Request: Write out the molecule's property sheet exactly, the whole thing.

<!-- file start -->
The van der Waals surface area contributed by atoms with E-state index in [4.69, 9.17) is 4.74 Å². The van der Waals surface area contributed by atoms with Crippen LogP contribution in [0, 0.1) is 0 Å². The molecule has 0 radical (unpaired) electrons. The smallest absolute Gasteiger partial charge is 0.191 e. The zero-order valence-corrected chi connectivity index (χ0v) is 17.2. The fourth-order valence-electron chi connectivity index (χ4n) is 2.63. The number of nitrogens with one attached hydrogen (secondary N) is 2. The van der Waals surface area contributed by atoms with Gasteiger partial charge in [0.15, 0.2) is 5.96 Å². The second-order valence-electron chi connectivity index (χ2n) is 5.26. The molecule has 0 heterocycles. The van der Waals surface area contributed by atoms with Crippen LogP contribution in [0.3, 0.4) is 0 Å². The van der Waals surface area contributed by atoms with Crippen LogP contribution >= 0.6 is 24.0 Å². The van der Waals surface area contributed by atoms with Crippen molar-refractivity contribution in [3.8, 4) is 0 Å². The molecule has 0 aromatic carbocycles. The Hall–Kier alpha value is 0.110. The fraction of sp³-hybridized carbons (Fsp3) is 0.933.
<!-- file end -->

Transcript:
The van der Waals surface area contributed by atoms with E-state index in [4.69, 9.17) is 4.74 Å². The van der Waals surface area contributed by atoms with Crippen LogP contribution in [0, 0.1) is 0 Å². The molecule has 0 radical (unpaired) electrons. The smallest absolute Gasteiger partial charge is 0.191 e. The zero-order valence-corrected chi connectivity index (χ0v) is 17.2. The fourth-order valence-electron chi connectivity index (χ4n) is 2.63. The number of nitrogens with one attached hydrogen (secondary N) is 2. The van der Waals surface area contributed by atoms with Gasteiger partial charge in [0.15, 0.2) is 5.96 Å². The second-order valence-electron chi connectivity index (χ2n) is 5.26. The molecule has 0 heterocycles. The van der Waals surface area contributed by atoms with Crippen LogP contribution in [0.3, 0.4) is 0 Å². The van der Waals surface area contributed by atoms with Crippen LogP contribution >= 0.6 is 24.0 Å². The van der Waals surface area contributed by atoms with Crippen molar-refractivity contribution in [3.8, 4) is 0 Å². The molecule has 0 aromatic carbocycles. The Hall–Kier alpha value is 0.110. The fraction of sp³-hybridized carbons (Fsp3) is 0.933.